Grant Park musicians take delay in stride
June 17, 2013
By John von Rhein, Chicago Tribune
One of the things that makes going to outdoor concerts at the Grant Park Music Festival such a grand adventure is that you can never predict who will emerge victorious from the eternal struggle between mankind, mother nature and music.
The Grant Park Orchestra and principal conductor Carlos Kalmar were all set to play the opening program of the summer season last Wednesday evening at the Jay Pritzker Pavilion when the mammoth thunderstorm that descended on the entire area forced the Chicago Park District to shut down all city recreational facilities, including the festival venue at Millennium Park.
The cancellation, which was announced to patrons less than an hour before concert time, marked the first time in the festival's 79-year history when opening night had to be scrapped, said a Grant Park official.
Fortunately clear skies prevailed on Friday evening, and the only distractions were the usual obbligato intrusions of sirens, helicopters and stentorian birds. An estimated 9,000 listeners descended on the park grounds to catch an inviting program featuring the orchestra's first collaboration of the season with director Christopher Bell's hardworking Grant Park Chorus. The program was repeated Saturday night.
For the first festival weekend Kalmar chose a piece with broad popular appeal, the 1938 cantata Sergei Prokofiev drew from his soundtrack to the Sergei Eisenstein film, "Alexander Nevsky." It's a score ideally suited for outdoor performance, a splashy piece of Soviet wartime cheerleading dressed up as historical drama.
I will leave it to others seated farther back in the pavilion and on the Great Lawn to decide how effectively the Talaske Group-designed sound system captured the combined choral-orchestra sound. For one seated about a dozen rows from the Pritzker stage the largely acoustical sound felt quite comfortable, well blended if a shade dry and deficient in the lower frequencies.
Kalmar knows the only way to convey the full effect of this music is to play it full out, and he did. This is poster music painted in bright, primary colors on a broad canvas. Kalmar kept it pressing forward with a cinematic sense of drama. The opening pages carried an atmospheric sense of the Russian people suffering under the Mongol yoke. And Kalmar whipped up plenty of excitement in the famous "Battle on the Ice," never relaxing his rhythmic grip.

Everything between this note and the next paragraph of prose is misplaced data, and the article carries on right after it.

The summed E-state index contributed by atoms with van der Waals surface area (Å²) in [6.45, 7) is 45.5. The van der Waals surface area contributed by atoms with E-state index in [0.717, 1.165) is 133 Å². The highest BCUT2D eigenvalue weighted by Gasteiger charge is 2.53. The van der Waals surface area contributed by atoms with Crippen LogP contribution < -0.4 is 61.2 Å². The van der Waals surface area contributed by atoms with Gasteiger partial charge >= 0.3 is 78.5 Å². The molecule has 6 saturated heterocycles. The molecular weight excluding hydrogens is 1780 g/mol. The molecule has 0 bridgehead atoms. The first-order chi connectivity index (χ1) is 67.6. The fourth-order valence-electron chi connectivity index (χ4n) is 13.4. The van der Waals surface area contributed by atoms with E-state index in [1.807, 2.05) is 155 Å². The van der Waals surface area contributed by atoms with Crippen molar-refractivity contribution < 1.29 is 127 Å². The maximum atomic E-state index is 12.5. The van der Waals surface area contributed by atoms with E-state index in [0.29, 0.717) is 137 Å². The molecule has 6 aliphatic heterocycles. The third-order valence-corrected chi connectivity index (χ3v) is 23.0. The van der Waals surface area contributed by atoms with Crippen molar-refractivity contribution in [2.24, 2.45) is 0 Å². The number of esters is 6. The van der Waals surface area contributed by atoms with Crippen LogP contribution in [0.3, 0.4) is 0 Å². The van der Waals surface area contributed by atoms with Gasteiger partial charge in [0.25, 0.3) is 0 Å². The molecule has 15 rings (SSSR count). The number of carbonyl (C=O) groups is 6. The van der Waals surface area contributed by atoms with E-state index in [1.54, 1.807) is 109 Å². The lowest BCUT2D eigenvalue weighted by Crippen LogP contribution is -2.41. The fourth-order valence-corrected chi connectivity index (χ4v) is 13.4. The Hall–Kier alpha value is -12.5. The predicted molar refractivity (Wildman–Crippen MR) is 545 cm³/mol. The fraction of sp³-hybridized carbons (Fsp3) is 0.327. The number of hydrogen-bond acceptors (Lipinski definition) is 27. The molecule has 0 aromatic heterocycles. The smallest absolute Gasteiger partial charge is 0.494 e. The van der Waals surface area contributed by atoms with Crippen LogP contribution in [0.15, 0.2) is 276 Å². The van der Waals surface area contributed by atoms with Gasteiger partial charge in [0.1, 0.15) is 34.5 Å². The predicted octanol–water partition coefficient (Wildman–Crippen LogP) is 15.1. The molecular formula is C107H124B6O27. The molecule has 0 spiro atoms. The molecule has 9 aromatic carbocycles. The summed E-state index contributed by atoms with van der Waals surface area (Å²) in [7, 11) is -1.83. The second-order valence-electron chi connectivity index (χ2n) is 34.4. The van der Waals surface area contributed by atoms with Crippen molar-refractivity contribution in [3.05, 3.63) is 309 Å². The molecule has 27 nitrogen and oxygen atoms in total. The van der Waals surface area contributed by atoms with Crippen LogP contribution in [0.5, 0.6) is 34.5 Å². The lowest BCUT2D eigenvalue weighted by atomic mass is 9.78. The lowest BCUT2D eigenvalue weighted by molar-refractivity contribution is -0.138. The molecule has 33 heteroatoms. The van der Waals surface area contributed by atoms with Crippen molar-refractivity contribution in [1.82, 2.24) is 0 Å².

Even with a couple of low bass voices added to the chorus, it lacked the distinctively dark weight a group of massed Slavic voices would bring to sections such as the rousing "Arise, Ye Russian People." Still, the choral singing bespoke thorough preparation and left little to be desired in security of blend, fullness of sound and clarity of diction. The smooth integration of choral and instrumental sound was a further plus.
The Bulgarian-born Canadian mezzo-soprano Emilia Boteva sang the plaintive "Field of the Dead" beautifully, her voice lustrous and steady and blessedly free of the wobble often associated with Eastern European singers.
The classic American ballet scores Kalmar conducted on the first half reminded one that there is no more convincing champion of midcentury American orchestral works on any area podium.
Aaron Copland's "Billy the Kid" ballet suite dates from the same year as the Prokofiev cantata and is similarly populist in flavor, even if it employs real cowboy songs instead of the fake Russian folk songs found in "Nevsky." I admired the vigor and snap Kalmar's able instrumentalists brought to Copland's dislocated rhythms, along with his idiomatic feel for the music in general. The trumpet solo in the card game that preceded the gun battle was good enough to charm the pavilion's lusty resident songbirds.
I also liked the conductor's deftly balletic treatment of Samuel Barber's "Medea's Meditation and Dance of Vengeance" (1946). Kalmar invested the lyrical first section with real intensity and kept the obsessive rhythmic ostinatos in sharp definition right through the final frenzy of orchestral activity. A tempting Grant Park season awaits, our fickle summer weather notwithstanding.